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TLDR

Taking into account both drive safety and mechanical stresses, is a wheel imbalance of 50 g (~2 Oz) a safe threshold for a generic road motorcycle? Does the figure change if we consider motorcycles capable of more than 300 km/h?

By "50 g imbalance" I mean such an imbalance that can be corrected by applying a weight of 50 g at the appropriate location on the rim.


I had a guy in a tire shop telling me that balancing motorcycle wheels after a tire change is basically wasting time and balancing weights, whose glue residues are sometimes very annoying to remove.

He added that, on a common road motorcycle (17" rim), a weight imbalance up to 50 g does not cause any issue, and that modern processes for wheel and tire production ensure being well within that tolerance.

I was skeptical, but I could not to find official data from manufacturers, so I secured a 50 g rock to the inside of my front wheel and drove up to speeds reasonably achievable on open roads. I was surprised of not being able to tell the difference in any circumstance, in particular I could not feel any added vibration, even if I was really paying attention.

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  • So what are you asking?
    – Solar Mike
    Jun 17, 2020 at 16:03
  • That levels of unbalance is equivalent to whacking the wheel bearing with a 10-pound hammer, a few hundred times every minute. If the wheel bearing and suspension absorbs that so you don't feel it, that's fine, but ask yourself if you really need to give your bike that sort of treatment to save a few dollars on balancing.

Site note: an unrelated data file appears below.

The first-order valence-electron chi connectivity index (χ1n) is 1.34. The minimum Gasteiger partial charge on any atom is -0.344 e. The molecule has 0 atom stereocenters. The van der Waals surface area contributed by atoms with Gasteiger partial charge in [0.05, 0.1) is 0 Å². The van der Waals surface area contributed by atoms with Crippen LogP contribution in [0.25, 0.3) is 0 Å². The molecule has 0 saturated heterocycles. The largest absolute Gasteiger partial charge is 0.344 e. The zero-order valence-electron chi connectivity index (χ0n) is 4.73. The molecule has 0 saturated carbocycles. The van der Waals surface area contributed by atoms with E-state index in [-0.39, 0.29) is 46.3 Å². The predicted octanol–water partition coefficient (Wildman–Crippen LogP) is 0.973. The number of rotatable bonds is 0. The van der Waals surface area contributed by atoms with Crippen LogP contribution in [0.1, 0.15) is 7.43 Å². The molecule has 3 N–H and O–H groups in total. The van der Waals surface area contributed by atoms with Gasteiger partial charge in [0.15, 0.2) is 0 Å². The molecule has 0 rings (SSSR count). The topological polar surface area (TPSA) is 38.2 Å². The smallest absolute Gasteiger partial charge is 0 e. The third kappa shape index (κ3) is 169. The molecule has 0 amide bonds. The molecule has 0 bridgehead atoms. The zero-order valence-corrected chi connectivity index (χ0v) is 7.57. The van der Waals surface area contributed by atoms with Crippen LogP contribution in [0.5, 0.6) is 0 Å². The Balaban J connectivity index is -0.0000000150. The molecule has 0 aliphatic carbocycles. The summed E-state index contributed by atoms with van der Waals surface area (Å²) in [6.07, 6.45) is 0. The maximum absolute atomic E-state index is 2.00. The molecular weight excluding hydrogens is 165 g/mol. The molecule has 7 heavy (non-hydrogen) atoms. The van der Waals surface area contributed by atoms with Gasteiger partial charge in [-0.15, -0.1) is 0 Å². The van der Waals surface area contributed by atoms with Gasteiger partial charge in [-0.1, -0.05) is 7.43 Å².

– alephzero
    Jun 17, 2020 at 16:11
  • "and that modern processes for wheel and tire production ensure being well within that tolerance." nonsense, balance the wheel tire assembly. 1 ounce of imbalace creates 10 lbs of throw on a 15" wheel, becomes greater with larger diameters.
    – Moab
    Jun 17, 2020 at 17:35
  • @SolarMike What is a tolerable wheel imbalance?
    – DarioP
    Jun 17, 2020 at 19:02
  • 1
    @DarioP not true.
    – Moab
    Jun 18, 2020 at 0:05

1 Answer 1

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It is quite rare for a manufacturer to report a maximum imbalance, but in a copy of the Kawasaki H2 service manual (which I managed to find online here) I was happy to find a maximum tolerance of 10 grams. Note that 10 g is also the minimum balancing weight officially provided by Kawasaki.

The dynamic force produced by an imbalanced wheel can be approximated [1] as:

F = m v² / r

where r is the wheel radius, m is the unbalanced mass and v is the speed of the vehicle.

Now, the H2 comes with standard 17" wheels and it is easily capable of breaking 300 km/h. Plugging these numbers into the formula above, together with the 10 g imbalance we get a force of ~320 N. At a speed of 130 km/h, the same force is obtained for an imbalance of ~53 g. Note there is likely some safety factor into this number.

From this analysis one can conclude that a 50 grams imbalance is within the manufacturer limits for legal road speeds and therefore can be considered safe (at least for the Kawasaki H2, but it is probably ok for many other decently built models given the safety factors). However one should be more careful with the balancing if planning to ride on the track or on the German autobahn. According to Kawasaki, the ultimate tolerable unbalance for speeds above 300 km/h is 10 grams.


[1] This formula does not take into account the different radii of the tire contact point and of the position of the imbalance weight.

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